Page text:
We packed up, ate breakfast in the room, and checked out. This time we were in a hurry to meet Kumiko and Yoshi so we screwed up and left Pickles the Frog, a souvenir from Kiddie Land in Ari's bedding (I think). Since Pickles cost $8 I fear getting him sent on to our new hotel will cost more than his original price. Not sure what to do about that one.

As we waited for the bus to the station Joshua saw a bunch of kids on the "People to People" ambassadors program. He clearly yearned to participate.

We got to the train station, lugging the six heavy suitcases, bought a ticket to Osaka and we were off. We got to the hotel late, dropped our bags, met Yoshi and Kumiko and headed to Himeji Castle. Kumiko packed us a lunch of onigiri (various fillings in triangular shaped sushi rice), tamago, and chicken, that we ate on the train.

The city of Himej was itself quite beautiful. Broad tree lined avenues with ample space for bicycles and pedestrians on both sides of the street. There was even a bronze sculpture to enjoy every block or so. Ample space is something we really appreciate now that we've seen Japan. Tokyo and Osaka are both so densely populated that it awes us, though we've lived in Manhattan. Subway stations are immense, and easily twice as crowded as those in New York or London. They melt into subterranean levels of shops and restaurants that extend two or three levels under the city.

Keeping our relatively country bumpkin kids safe in this environment is not always easy. Bicycles tear through the crowds on the sidewalks while Ari stares at his feet and tries to step only on cracks in the sidewalk. The kids stop in front of turnstiles, swing from both rails on the escalator, and come tearing around blind corners. They're not just a hazard to themselves; more than once I've pulled Ari out of the path of a blind person over the last week.

To try to keep them safe, I've been drumming into their head "hidari" (left) because the Japanese walk on the left and stand on the left on escalators (the right is for those in a rush). Japan, however, is a land of contradictions. Even the electrical current changes it is 50 Hz in the East and 60 in the west (or vice versa). So, we get to Osaka and it turns out that unlike Tokyo and Kyoto the rule here is stand to the right and walk on the left on the escalators.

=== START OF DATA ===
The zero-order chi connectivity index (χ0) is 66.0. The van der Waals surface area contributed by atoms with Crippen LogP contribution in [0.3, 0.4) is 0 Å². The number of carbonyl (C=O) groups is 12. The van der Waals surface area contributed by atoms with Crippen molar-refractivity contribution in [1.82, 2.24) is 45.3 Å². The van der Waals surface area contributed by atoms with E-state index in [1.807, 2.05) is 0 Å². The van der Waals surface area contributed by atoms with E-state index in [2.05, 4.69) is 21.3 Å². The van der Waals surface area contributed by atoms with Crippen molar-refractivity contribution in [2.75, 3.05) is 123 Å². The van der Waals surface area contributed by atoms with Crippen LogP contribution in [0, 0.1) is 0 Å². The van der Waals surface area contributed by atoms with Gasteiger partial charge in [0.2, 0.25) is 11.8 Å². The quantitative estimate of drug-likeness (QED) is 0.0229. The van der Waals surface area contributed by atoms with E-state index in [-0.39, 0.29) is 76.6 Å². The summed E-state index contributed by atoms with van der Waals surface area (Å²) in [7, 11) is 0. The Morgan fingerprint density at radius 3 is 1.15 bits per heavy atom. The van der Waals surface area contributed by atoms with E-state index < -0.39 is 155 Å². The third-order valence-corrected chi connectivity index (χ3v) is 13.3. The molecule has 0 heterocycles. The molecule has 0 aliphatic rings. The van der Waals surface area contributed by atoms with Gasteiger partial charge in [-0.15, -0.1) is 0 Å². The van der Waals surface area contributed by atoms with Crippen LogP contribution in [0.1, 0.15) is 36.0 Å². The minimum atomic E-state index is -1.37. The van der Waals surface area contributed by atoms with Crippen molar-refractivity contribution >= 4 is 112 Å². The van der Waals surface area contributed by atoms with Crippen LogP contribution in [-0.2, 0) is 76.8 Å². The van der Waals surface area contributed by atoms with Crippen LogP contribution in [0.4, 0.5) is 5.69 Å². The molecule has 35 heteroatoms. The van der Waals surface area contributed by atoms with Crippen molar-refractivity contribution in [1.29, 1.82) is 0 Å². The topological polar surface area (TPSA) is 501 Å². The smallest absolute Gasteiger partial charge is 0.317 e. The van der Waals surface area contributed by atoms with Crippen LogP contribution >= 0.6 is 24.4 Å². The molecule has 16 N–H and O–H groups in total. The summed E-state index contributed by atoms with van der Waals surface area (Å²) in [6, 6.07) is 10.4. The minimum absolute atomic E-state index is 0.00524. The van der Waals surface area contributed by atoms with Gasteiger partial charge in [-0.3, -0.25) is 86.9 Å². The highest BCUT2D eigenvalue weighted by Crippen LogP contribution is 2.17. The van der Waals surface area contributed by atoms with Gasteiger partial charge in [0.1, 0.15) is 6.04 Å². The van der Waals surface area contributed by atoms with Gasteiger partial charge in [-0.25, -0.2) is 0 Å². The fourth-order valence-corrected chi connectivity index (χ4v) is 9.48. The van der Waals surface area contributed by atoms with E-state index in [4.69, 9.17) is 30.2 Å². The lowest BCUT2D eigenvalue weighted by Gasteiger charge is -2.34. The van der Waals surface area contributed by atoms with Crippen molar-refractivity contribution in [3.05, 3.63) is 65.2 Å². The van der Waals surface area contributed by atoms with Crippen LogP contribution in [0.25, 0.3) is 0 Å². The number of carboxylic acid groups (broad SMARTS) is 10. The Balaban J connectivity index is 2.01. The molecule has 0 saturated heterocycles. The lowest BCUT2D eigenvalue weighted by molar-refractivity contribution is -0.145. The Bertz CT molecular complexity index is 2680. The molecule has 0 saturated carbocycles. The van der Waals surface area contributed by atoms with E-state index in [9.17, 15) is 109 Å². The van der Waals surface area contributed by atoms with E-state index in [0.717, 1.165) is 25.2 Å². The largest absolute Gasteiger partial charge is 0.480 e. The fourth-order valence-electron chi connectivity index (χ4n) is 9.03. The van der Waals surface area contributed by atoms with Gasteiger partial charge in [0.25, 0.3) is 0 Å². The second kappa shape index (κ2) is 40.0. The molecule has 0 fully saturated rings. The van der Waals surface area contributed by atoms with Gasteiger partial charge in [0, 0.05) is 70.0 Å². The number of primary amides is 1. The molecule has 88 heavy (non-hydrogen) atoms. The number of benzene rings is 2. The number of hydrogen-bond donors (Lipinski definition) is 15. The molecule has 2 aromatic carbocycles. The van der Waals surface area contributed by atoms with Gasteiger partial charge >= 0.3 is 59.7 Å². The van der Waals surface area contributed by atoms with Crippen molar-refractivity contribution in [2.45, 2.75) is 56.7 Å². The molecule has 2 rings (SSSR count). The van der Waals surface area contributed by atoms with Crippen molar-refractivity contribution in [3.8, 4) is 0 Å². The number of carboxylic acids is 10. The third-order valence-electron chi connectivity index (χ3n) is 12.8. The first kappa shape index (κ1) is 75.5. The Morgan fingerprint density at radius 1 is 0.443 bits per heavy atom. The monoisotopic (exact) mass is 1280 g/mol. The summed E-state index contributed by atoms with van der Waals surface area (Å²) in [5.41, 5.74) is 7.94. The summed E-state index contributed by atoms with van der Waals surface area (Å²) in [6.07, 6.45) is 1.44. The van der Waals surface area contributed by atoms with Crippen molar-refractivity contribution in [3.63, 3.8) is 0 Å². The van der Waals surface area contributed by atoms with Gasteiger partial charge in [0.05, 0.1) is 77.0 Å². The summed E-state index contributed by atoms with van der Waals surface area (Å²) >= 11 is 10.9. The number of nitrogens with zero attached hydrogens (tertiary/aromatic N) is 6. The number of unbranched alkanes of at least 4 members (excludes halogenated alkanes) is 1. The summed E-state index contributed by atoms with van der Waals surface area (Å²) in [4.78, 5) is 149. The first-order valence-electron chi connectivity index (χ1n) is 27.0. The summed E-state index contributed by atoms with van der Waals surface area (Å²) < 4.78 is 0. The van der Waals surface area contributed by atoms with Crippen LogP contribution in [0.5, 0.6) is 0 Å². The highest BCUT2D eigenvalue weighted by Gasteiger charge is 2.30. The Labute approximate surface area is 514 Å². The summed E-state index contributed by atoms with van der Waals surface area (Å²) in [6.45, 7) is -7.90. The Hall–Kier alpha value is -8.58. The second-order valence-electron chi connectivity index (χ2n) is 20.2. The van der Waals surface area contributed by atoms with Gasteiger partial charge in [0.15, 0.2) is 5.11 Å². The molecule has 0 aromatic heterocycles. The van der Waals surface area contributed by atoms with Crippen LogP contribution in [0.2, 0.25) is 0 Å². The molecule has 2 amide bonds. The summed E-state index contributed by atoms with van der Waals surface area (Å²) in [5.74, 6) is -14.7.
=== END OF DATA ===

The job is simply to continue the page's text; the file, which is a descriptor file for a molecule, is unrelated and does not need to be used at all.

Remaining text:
Anyway, the castle was immense. The central building, sitting on a hill, is six stories high and towers over the whole town. The weather was hazy, so I didn't get great photos. It was also about a hundred and humid, so I got an earful from Andrea. Ari had a blast running up and down stairs, climbing walls, and exhorting the grown-ups to move faster. Joshua enjoyed the castle, in a slightly less boisterous manner.

Afterwards, Joshua decided he wanted to buy a sword in a local souvenir shop. I said "No way. We have a no weapons rules." Andrea said, "I'm inclined to let him." If ever there was a kid who was a walking advertisement for why you should not buy your child a realistic toy weapon with which someone might get hurt it's Joshua; an impulsive kid, that fights with his brothers. Even if he doesn't swing it at one of them in a fit of rage one day or play too exuberantly with it, it's only a matter of time till it breaks as he uses this decorative object to "hack at trees with Juan" or Zachary gets at it when it is left out. I backed down and really hope I'll be pleasantly surprised.

Behind the souvenir shop we ran into a group of Japanese girls Joshua's age. He had a great time chatting with them; Andrea and I agreed that a month with Japanese kids would really do the trick in terms of getting him to a level where he could communicate. They were cute, sharing their shaved ice with him, talking, and laughing. It was a pleasure to watch.

For dinner we had soba topped with buckwheat that you ground at your own table with mortar and pestle, skewers of grilled things, and tempura. We bought fruit from the clearance rack in a department store. Department store fruit is amazingly expensive. Tonight I saw a nice cantaloupe for $40 - I wouldn't throw it in my cart at Meijer for $4. Ari begged for a perfect looking $7 peach. We got the very ripe bananas and a few misshapen plums at a somewhat less ridiculous price, because it's really hard to get fruits and veggies here any other way.